Dyson is joining a crowded field, with manufacturers from Volkswagen AG and Daimler AG to Toyota Motor Corp. and Elon Musk’s Tesla Inc. all competing to popularize electric vehicles. While most of these companies are using lithium-ion batteries in their current models, Dyson said its car would use solid-state batteries that are smaller, more efficient, easier to charge and potentially easier to recycle. Toyota is also working on solid-state batteries and said earlier this year it hopes to have them in electric vehicles by the early 2020s.
Dyson said his electric car would be “radically different” than those being designed by other car makers, including Tesla. “There’s no point doing something that looks like everyone else’s,” he said. “It is not a sports car and not a very cheap car.”
He said he hopes the vehicle will be just the first of a line of electric vehicles from Dyson and predicted that within a few years electric cars would be the largest source of revenue for the company, eclipsing its existing products.
Dyson has been investing in battery technology for several years. In October 2015, it bought a startup called Sakti3 for $90 million. The Ann Arbor, Michigan-based firm had claimed major breakthroughs in the design of solid-state batteries. But these were disputed by other battery researchers, and in April Dyson said it was abandoning its agreement to license Sakti3’s patented battery technology from the University of Michigan, which had spun out the company.
Dyson said Tuesday that his company now has two competing solid-state battery development groups: Sakti3 and a separate team working on a different approach. The U.K. government has given Dyson a 16 million-pound grant to help it do battery research.
Dyson said the company already has 400 engineers dedicated to its car project, which has been working in secret for the past two-and-a-half years. In the past year, the company has made a number of prominent hires from Aston Martin and Tesla. Dyson employs about 4,000 in the U.K.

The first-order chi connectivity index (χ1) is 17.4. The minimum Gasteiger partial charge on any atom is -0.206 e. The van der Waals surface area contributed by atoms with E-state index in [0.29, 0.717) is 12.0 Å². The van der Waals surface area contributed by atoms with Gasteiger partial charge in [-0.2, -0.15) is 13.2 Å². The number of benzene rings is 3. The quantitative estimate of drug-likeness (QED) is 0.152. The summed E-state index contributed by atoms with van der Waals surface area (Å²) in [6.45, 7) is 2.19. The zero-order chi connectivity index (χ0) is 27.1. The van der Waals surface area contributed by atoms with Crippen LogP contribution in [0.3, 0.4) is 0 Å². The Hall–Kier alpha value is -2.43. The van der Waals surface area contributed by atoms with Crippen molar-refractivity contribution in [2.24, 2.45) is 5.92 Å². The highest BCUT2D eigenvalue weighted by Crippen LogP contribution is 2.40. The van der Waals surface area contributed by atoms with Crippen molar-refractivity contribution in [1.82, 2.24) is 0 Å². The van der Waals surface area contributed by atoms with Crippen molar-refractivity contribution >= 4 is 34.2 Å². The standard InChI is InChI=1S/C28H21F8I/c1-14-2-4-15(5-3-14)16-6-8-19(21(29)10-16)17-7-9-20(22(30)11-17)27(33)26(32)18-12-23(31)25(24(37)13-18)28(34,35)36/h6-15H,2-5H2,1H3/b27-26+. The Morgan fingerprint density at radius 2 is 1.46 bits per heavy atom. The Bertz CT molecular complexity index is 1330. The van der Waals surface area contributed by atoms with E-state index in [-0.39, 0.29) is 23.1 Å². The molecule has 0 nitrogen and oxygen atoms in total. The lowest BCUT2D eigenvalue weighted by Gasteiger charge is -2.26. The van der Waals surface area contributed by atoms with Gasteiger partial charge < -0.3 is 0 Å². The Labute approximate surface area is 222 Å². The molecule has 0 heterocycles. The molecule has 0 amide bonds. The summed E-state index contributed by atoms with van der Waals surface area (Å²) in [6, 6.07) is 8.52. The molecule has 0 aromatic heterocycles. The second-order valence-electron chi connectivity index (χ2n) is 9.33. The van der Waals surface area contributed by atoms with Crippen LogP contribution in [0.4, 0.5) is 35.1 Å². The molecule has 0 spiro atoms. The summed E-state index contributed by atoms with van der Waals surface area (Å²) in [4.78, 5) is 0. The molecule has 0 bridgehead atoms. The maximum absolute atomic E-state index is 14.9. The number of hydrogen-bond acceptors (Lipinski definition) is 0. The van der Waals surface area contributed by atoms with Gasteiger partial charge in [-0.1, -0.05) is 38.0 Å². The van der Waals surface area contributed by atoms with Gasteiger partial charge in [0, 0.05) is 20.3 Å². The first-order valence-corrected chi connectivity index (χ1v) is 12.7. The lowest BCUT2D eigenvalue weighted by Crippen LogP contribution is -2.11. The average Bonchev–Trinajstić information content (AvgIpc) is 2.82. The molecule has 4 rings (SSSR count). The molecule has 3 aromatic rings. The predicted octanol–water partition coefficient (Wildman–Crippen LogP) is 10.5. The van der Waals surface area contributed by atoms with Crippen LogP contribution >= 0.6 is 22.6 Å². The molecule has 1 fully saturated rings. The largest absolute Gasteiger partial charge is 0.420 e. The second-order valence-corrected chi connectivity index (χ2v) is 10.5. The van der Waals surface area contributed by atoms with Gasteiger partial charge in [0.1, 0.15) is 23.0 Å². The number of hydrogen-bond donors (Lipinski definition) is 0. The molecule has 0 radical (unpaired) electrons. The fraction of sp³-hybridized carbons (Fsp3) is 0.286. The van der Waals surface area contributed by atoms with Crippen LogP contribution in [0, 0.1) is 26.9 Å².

The founder said Dyson was going public with its project now — even though it does not expect to be able to deliver a car to its first customers until 2020 or early 2021 — because secrecy around the project was constraining its ability to do deals with auto parts suppliers for the new car and also hampering recruiting.
One of the biggest impediments to electric car adoption has been the lack of charging infrastructure, and some manufacturers including Tesla are building station networks. But Dyson said his company did not have enough money to build its own charging network as well as the cars and the batteries.
“Tesla has $5 billion, I don’t have that kind of money,” he said. He said he hoped the U.K. government would provide money to help subsidize the installation of 21 kilowatt plug points in people’s homes, allowing them to rapidly charge an electric vehicle in their own garage. Today, only a handful of homes have these hook-ups.
While design work for Dyson’s car will be at Hullavington Airfield, a former training site for Britain’s Royal Air Force in Wiltshire, England, battery and car manufacturing facilities will likely be in Asia, the company said. Dyson currently makes products in Singapore, Malaysia and the Philippines.
“We will make it wherever it is best to make it,” Dyson said of the car. The largest market for the new electric cars will be in “the Far East” and this argues for putting the manufacturing facilities there too, he added.
The announcement by the Minister of Science and Technology, Dr Ogbonnaya Onu, that Nigeria will begin manufacturing pencils is a welcome indication of the nation’s return to the benefits of home-grown industrial capability.